Death sets sail by Robin Stevens
Death Sets Sail is the final novel in the best- selling, award winning series: Murder Most Unladylike Mysteries.
For anyone who cut their teeth on Agatha Christie murder mysteries, it is pleasing to see that the Murder Mystery genre might be reemerging for young readers. Fingers crossed! It can segue into a lifelong love of fiction.
Death Sets Sail is a very upper class English, preppy romp-spiffing! The main protagonists are three teen-age girls who are experienced sleuths. Together they have formed The Wells and Wong Detective Agency. The narrator is Hazel Wong, aged 15. The setting for the murder is a cruise-boat on the Nile in the 1930s. Knowledge of Egyptology, History and Geography are enriched as readers are immersed in locations like the Karnak and Edfu temples, the lives of ancient pharaohs and the activities of a religious society of reincarnation believers.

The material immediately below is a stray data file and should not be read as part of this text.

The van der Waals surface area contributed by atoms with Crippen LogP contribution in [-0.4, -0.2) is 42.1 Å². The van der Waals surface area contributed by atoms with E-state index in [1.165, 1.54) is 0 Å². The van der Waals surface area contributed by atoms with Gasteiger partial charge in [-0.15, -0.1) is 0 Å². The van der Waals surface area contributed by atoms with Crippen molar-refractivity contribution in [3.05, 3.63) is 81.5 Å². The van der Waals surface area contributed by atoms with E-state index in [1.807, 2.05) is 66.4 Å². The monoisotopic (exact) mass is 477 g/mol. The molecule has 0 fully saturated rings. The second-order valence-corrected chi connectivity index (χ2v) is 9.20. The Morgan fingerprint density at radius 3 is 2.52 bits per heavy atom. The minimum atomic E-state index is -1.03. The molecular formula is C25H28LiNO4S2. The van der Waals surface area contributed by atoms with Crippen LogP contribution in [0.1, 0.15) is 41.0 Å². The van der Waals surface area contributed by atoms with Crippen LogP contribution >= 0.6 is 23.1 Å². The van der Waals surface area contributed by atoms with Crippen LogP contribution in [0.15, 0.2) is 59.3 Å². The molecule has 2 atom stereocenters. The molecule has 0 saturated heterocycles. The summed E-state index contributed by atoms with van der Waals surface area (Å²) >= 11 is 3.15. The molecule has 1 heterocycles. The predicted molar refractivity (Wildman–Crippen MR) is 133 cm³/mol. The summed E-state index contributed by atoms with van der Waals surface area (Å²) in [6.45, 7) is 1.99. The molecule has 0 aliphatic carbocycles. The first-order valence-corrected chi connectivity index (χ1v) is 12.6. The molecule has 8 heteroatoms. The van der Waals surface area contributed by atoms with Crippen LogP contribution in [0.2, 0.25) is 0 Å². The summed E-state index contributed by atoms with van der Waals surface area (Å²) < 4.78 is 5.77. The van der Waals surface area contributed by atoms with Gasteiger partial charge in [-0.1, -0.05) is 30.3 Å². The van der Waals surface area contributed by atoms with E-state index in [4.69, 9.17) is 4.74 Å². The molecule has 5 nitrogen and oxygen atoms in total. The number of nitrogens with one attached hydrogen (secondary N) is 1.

The plot unfolds reminiscently of a game of Cluedo. Maps, to-do lists, plans, notes, letters, clues, and re-enactments abound, representing logical solution finding through the process of elimination. What great organisational thinking strategies this book supplies for the Tween/YA reader!
The detective schoolgirls, who are boarding school friends, are of Chinese, English and Egyptian heritage. Being a coming of age story to boot, Stevens manages to naturally include multiculturalism and budding diverse sexual identities. These are comforting things to read about when one is a tween or young adult.
This book and series is a most satisfying introduction to the murder mystery genre which has been somewhat underdone for tweens. Capitalizing on individual strengths, the young detectives solve the crime. There is (of course) an unexpected twist.
The packaging of the book (the bright gold cover and the purple edged pages) is unusual and attractive.
A riveting, addictive page turner - highly recommended for upper primary and YA readers.